Late twentieth-century organic architecture

It’s a style of architecture that architect Enrico Tagleitti favoured in much of his design work. But what is ‘late twentieth-century organic architecture’ and why is it special at Flynn?

What is late twentieth-century organic architecture?

According to Canberra architectural website ‘Canberra House’, late twentieth-century organic architecture’ is a style characterised by “free massing, textured brickwork and roof planes with a horizontal emphasis.” The style uses shapes that complement the site, make good use of timber, and have wide fascias and balustrades.[1]

It is a development of organic architecture, a style first used by American architect Frank Lloyd Wright. Wikipedia describes his approach as “all inclusive … Materials, motifs, and basic ordering principles continue to repeat themselves throughout the building as a whole. The idea of organic architecture refers not only to the buildings’ literal relationship to the natural surroundings, but how the buildings’ design is carefully thought about as if it were a unified organism. Geometries throughout Wright’s buildings build a central mood and theme. Essentially organic architecture is also the literal design of every element of a building: From the windows, to the floors, to the individual chairs intended to fill the space. Everything relates to one another, reflecting the symbiotic ordering systems of nature.”[2]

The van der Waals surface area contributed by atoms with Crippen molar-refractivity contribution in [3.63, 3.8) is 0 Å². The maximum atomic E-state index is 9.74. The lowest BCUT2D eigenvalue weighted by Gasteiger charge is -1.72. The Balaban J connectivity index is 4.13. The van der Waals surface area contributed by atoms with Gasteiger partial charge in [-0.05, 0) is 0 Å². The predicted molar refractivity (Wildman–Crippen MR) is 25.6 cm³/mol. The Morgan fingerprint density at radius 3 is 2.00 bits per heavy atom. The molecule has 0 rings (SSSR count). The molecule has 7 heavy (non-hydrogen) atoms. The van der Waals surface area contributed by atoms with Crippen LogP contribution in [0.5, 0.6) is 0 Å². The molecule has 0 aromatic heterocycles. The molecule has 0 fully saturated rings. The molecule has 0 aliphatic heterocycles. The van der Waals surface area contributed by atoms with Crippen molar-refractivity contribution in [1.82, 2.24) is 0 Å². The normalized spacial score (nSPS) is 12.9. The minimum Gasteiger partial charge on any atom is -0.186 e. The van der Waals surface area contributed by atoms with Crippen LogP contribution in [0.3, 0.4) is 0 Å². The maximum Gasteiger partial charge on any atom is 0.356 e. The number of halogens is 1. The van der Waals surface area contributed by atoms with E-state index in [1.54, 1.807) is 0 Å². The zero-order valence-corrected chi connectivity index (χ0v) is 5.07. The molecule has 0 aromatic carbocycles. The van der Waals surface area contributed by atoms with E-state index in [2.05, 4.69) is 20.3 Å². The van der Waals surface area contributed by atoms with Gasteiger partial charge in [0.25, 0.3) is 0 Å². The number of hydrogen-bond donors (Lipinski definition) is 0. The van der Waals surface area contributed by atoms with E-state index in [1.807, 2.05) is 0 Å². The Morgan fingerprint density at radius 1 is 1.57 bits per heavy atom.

Dr Enrico Taglietti is one of Australia’s leading practitioners of this style.

How is it special at Flynn?

Flynn Primary School - outside corner

“The aesthetic quality of the exteriors of the former Flynn Primary School and Flynn Pre-School complex is considerable. These buildings constitute an important example of the Late Twentieth-Century Organic Style of architecture, which is rare in the ACT, and exhibits the design principles of that style. Indicators of the style are the horizontal roof planes, highlight windows and the complex, angular geometry complementing nature. The more dramatic and spectacular aspects of organic architecture are seen here to good effect, with the exterior being the result of free massing expressing functions naturally.

The large scale of the roof planes combine with the sculptural forms of the walls to give the school buildings considerable aesthetic value as effective elements in the landscape in which they are set.

Main courtyard to the school, showing some of striking detail of Taglietti's design

The aesthetic quality of the buildings can also be appreciated on closer inspection. The abstract patterns created by the profiles of the walls and the way they project out to embrace courtyards produce a striking visual effect. The roofs to appear to hover over the walls and over each other. The fenestration adds to the aesthetic effect, by following the geometric pattern of the sloping walls. The sculptural qualities of the school’s architecture is remarkable, particularly in those spaces between pavilions where the sloping walls and overhanging roofs surround the observer.

The artwork at the former primary school contributes to its aesthetic value, and the significant trees in the former school and pre-school grounds add to the aesthetic value of the setting of the buildings.”
The Australian Institute of Architects[3]

Images from Flynn

Angles on the textured concrete walls


Flynn grounds

Landscape setting & grounds

Enrico Taglietti visting the school he designed

History and design

Memorial to John Flynn

Memorial to John Flynn